Fit Test Drive: AlterG Anti-Gravity TreadmillPosted on Nov 2nd 2009 3:00PM by Sara Reistad-Long
When I found out I was getting to try the AlterG "anti-gravity" treadmill developed by NASA -- I think I told everyone I knew. Several times. The AlterG works by pumping air into a chamber that surrounds your body from the waist down. This increases the air pressure and that, in turn, lifts you up so that your feet feel less of your weight as you walk or run. Bring the pressure up enough and it's almost like walking in space. Pretty cool, right?
If you're in decent shape, and are just looking for a standard cardio, muscle-building session, there's not a ton of payoff to this contraption. The more body weight you carry when you exercise, the more burn and benefit you get, so removing weight without some purpose actually makes your workout less effective. However, if you've had a back or leg injury -- reducing your body's impact on the ground can alleviate that hurt. This means you can keep yourself in shape and slowly build back strength in a safe and non-painful way. (Indeed, the AlterG is being used in hospitals to help spinal cord injury patients retrain their bodies for movement.)
Additionally, if you're an athlete training for an endurance race like a marathon or triathlon, not only does the machine reduce the likelihood of stress-related injury, you can also use it to increase your speed and build up your non-dominant muscles. I found the reason for this fascinating: When we're responsible for less body weight, it's easier to loosen up and extend our stride, which increases the range and distribution of muscles we use. This, in turn, will translate to better performance back in the "real world." (Interestingly, the product's press materials say that overweight people can also benefit; it protects joints from weight-related stress, they may be able to work out for longer intervals.)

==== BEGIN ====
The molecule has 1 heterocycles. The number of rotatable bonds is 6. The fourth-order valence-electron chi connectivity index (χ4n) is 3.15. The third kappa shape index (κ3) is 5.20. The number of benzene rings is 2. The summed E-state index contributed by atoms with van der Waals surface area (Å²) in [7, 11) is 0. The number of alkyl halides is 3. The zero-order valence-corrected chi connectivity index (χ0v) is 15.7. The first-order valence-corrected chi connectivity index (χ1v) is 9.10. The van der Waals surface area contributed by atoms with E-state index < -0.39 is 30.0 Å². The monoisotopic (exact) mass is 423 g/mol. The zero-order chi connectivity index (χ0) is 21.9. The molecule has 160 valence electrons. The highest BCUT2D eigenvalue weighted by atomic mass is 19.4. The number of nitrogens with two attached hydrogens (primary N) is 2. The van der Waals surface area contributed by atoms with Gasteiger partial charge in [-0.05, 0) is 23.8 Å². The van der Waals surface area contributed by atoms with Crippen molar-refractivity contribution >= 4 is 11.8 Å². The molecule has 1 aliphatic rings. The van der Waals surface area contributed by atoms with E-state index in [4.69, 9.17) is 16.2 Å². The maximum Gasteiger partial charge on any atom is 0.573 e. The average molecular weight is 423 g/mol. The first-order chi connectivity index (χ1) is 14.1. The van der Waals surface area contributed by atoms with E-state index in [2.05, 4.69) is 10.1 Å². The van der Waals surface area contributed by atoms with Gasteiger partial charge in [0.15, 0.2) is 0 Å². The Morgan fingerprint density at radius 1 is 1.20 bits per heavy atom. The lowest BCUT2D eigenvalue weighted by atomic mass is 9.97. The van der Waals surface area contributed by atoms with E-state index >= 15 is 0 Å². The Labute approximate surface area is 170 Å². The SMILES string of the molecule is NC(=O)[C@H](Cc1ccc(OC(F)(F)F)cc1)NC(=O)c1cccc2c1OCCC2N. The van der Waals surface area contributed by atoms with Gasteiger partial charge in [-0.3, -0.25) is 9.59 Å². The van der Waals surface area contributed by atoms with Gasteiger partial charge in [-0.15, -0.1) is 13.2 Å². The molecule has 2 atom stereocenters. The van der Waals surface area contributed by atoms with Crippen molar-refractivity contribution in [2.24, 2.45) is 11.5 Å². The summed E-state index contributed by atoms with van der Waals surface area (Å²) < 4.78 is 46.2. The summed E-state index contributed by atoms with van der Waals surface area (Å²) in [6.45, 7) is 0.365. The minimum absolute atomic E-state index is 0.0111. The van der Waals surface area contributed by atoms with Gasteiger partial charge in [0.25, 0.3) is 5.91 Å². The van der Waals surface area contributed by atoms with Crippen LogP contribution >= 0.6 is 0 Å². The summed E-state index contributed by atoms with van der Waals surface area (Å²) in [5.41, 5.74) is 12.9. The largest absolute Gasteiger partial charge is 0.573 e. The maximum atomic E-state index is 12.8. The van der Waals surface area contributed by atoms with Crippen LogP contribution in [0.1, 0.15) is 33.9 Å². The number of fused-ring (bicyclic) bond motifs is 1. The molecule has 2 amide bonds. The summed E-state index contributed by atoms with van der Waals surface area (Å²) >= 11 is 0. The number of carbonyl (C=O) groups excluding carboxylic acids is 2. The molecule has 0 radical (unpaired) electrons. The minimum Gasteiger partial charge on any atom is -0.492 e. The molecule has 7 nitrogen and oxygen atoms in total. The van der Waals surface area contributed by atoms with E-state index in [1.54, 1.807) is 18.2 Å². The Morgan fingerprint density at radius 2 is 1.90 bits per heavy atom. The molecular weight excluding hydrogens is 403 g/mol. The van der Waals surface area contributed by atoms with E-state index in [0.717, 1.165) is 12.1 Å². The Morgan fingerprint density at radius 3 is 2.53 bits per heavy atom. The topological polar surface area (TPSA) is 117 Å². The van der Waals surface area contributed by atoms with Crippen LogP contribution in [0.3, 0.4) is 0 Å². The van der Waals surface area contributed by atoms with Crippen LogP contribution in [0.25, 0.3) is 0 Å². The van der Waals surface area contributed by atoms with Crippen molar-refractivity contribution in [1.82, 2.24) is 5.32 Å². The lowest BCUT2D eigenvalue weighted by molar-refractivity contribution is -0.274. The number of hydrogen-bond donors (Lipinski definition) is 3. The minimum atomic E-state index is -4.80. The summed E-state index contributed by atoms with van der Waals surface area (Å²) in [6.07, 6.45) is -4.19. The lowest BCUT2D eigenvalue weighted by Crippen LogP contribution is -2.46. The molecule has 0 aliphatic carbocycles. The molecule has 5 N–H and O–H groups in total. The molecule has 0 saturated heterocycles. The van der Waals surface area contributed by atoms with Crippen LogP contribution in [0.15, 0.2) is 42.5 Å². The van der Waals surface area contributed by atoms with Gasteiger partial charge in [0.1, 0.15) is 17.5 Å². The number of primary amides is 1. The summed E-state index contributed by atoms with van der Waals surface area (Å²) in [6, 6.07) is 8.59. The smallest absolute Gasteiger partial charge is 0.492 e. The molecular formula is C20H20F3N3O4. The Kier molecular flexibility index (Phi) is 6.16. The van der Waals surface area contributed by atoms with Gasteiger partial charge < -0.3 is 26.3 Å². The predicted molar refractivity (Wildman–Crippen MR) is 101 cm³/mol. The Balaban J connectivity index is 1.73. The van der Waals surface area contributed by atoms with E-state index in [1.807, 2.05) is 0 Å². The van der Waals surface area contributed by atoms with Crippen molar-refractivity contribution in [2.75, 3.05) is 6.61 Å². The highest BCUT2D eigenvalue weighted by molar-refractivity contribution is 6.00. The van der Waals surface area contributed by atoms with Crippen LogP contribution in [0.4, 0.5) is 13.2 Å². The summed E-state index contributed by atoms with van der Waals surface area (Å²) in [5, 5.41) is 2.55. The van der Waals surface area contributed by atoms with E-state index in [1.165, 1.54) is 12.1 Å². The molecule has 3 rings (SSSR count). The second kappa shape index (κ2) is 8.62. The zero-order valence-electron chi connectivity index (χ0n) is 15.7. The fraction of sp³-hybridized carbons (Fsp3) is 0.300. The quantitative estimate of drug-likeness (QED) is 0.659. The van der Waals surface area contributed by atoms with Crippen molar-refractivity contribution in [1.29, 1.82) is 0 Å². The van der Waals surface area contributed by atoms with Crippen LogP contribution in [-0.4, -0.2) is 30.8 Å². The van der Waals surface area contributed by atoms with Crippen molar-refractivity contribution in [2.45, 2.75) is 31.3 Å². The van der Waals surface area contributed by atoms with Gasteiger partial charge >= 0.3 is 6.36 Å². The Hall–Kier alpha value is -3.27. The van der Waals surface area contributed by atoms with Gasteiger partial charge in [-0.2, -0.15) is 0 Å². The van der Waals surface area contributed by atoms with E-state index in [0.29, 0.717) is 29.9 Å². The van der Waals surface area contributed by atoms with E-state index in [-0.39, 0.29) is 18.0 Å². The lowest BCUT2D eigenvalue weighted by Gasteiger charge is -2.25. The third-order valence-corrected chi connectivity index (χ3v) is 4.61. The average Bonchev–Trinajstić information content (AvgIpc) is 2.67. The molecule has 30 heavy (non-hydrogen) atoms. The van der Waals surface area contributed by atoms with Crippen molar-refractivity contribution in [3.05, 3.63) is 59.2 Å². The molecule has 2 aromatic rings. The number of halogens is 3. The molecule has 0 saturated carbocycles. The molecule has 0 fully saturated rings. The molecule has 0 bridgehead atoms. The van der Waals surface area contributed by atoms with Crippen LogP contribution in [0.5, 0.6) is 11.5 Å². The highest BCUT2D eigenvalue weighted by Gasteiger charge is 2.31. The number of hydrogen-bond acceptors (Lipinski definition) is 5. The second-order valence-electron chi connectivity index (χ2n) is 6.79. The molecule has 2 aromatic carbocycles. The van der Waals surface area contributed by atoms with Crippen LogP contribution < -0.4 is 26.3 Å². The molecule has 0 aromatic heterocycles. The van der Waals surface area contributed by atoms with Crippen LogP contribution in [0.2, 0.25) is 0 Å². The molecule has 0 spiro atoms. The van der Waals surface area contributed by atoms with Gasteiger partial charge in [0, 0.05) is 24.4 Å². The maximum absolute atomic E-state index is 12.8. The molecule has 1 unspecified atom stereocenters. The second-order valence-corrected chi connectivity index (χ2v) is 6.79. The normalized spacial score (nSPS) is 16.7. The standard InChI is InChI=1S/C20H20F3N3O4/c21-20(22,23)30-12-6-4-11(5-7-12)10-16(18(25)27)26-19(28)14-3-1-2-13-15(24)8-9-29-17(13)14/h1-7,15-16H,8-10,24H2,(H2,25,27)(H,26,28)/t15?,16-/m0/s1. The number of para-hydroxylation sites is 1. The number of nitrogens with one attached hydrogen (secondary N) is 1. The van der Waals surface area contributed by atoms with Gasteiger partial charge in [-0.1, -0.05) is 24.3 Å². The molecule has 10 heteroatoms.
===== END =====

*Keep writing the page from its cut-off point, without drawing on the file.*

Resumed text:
Although the AlterG has become standard practice for numerous NBA, NFL, and college sports teams, not to mention hospitals such as Walter Reed -- it's not exactly standard gym fare. Luckily, I was able to track one down at Manhattan's Fusion Physical Therapy and Sports Wellness PC center. Gavin, the personal trainer on duty, did an excellent job of not making me feel quite as ridiculous as I looked in what I'll refer to as my "anti-gravity gear." Move over Nike, because this gym outfit includes a pair of shorts resembling the bottom of a scuba diving outfit with a big, zippered disk surrounding your waist. The disk part acts as like a lid to the anti-gravity chamber.
We started out by measuring my weight, so the machine would know how to adjust itself as we reduced pressure. I then began walking. Gradually Gavin reduced the impact. It's a difficult feeling to describe, but imagine yourself slowly getting lighter and lighter, like you're a balloon being inflated. As this happens, you find you're able to walk faster, and feel less burdened.
I'd have been impressed with the show if it ended here, but then Gavin gave me my, "let's see what this baby can do" moment. Wow. He brought me down to where I was only relying on 60 percent of my weight and then left me to run for a bit. The best description I can think of for how it felt was of what it must be like to channel your five-year-old self, running around with a really concentrated center of gravity and very little weight to hold you back. You just -- well -- go.
Pluses: If you have an injury or are trying to build up speed, this is a tough concept to beat. Plus, I really can't think of the last time I've been so smitten with a machine. It reminded me why running is fun, and--in that sense--it served as a great motivator.
Minuses: Chances are, you're not going to stumble across the AlterG at your local gym anytime soon (although a cheaper version is hitting the market, ringing in at $24,500 versus $75,000 for the traditional model). I'd say there's an additional willpower factor here: With an elliptical or treadmill, you're responsible for increasing impact from your baseline. Here, you're able to decrease it. This is, of course, what makes the tool useful and effective, but also tempting to just play around with.
Takeaway: Unless you're rehabbing or training for something specific (in which case it's got a very clear and innovative use), this isn't a real necessity. But if you've got access to one -- definitely take this opportunity to experiment with your weight and running pace.
If you like the idea of feeling weightless, you might want to think about some aquatic workouts.